Hubert Parry (1848-1918) may not have written the most original late-Romantic piano trios around, yet one cannot deny his first-rate craftsmanship and ability to wring the most out of his material. In Parry’s E minor trio, the Leonore Piano Trio members dive into the Allegro appassionato’s soaring interval leaps and neo-Brahmsian rhythmic interplay at full force, while giving eloquent voice to the music’s lyrical contrasts. The Molto vivace’s can-can-like outer sections convey similar gusto, while the musicians play the bordering-on-schmaltz Trio with just the right dose of curvaceous affection. The Adagio proves more interesting in the delicate high-lying passages than in the relatively ponderous loud climaxes. However, each player clearly revels in the Allegro giocoso finale’s inventive and sometimes unpredictable piano/strings interplay.
If anything, the G major Trio (unpublished during Parry’s lifetime, but edited by Parry scholar Jeremy Dibble, who also wrote this release’s superb booklet notes) is a more concise and sophisticated work, and the Leonore Trio responds in turn. Violinist Benjamin Nabarro’s vibrato at the start of the second-movement Allegretto is a little fulsome for my taste, yet he and pianist Tim Horton toss the rapid passages back and forth with expert dovetailing and conversational ease.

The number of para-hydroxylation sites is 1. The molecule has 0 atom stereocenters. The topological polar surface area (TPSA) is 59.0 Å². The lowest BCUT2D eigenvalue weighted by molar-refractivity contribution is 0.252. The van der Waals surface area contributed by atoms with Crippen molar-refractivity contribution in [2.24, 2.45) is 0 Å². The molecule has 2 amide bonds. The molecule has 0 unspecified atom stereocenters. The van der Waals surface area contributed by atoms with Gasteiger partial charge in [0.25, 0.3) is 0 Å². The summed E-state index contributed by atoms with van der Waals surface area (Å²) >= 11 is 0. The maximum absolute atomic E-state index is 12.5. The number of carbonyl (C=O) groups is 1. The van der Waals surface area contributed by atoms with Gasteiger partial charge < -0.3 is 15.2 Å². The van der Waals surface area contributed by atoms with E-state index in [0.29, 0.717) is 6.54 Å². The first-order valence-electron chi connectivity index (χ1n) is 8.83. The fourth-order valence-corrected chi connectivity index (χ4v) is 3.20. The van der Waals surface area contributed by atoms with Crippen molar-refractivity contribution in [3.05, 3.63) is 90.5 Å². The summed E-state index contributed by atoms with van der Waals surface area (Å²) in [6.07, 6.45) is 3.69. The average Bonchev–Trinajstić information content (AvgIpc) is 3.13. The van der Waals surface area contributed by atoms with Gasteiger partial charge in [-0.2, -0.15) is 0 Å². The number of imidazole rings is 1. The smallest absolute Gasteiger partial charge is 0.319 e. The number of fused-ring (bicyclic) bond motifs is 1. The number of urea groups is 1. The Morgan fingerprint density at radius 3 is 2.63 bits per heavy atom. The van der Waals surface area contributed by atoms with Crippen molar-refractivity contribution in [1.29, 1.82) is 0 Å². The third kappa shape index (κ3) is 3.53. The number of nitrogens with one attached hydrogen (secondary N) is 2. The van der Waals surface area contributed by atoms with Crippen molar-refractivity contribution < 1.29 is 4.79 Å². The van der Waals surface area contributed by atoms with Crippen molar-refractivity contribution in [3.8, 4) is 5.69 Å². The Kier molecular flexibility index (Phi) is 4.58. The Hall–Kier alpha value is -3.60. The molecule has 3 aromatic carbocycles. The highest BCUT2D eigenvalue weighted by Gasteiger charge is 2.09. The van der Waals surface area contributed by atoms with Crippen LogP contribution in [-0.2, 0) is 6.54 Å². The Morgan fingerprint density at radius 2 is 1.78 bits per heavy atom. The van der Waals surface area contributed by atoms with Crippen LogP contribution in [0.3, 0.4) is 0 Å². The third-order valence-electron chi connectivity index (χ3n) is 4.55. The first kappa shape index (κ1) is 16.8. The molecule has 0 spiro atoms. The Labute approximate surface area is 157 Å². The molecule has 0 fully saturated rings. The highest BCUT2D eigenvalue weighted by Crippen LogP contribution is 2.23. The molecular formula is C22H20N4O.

Filling out the disc is Parry’s D minor Partita for violin and piano, a work rooted in baroque dance forms that might be described as Handel rewritten by Elgar. Nabarro and Horton give a fine performance, and bring special vigor and snap to the frequent dotted-rhythm motives. Kudos to these musicians for continuing to explore the piano trio repertoire’s obscure yet worthy nether regions with their customary care and commitment.